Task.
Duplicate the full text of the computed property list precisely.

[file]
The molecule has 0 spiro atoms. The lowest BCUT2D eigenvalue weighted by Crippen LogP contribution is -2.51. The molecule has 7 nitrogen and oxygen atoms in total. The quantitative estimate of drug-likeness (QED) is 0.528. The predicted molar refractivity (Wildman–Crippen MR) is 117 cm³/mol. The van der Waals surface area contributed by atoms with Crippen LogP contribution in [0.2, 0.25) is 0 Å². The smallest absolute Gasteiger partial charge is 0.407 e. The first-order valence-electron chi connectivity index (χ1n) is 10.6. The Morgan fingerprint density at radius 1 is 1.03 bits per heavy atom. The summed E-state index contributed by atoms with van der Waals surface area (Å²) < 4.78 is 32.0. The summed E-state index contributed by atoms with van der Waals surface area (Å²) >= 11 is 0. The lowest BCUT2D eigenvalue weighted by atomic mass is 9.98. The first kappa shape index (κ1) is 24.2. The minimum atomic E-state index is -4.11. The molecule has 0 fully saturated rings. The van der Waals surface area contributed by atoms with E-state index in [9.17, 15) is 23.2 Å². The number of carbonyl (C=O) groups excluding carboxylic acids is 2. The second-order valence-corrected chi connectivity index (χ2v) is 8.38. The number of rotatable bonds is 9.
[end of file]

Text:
The molecule has 0 spiro atoms. The lowest BCUT2D eigenvalue weighted by Crippen LogP contribution is -2.51. The molecule has 7 nitrogen and oxygen atoms in total. The quantitative estimate of drug-likeness (QED) is 0.528. The predicted molar refractivity (Wildman–Crippen MR) is 117 cm³/mol. The van der Waals surface area contributed by atoms with Crippen LogP contribution in [0.2, 0.25) is 0 Å². The smallest absolute Gasteiger partial charge is 0.407 e. The first-order valence-electron chi connectivity index (χ1n) is 10.6. The Morgan fingerprint density at radius 1 is 1.03 bits per heavy atom. The summed E-state index contributed by atoms with van der Waals surface area (Å²) < 4.78 is 32.0. The summed E-state index contributed by atoms with van der Waals surface area (Å²) >= 11 is 0. The lowest BCUT2D eigenvalue weighted by atomic mass is 9.98. The first kappa shape index (κ1) is 24.2. The minimum atomic E-state index is -4.11. The molecule has 0 fully saturated rings. The van der Waals surface area contributed by atoms with E-state index in [9.17, 15) is 23.2 Å². The number of carbonyl (C=O) groups excluding carboxylic acids is 2. The second-order valence-corrected chi connectivity index (χ2v) is 8.38. The number of rotatable bonds is 9.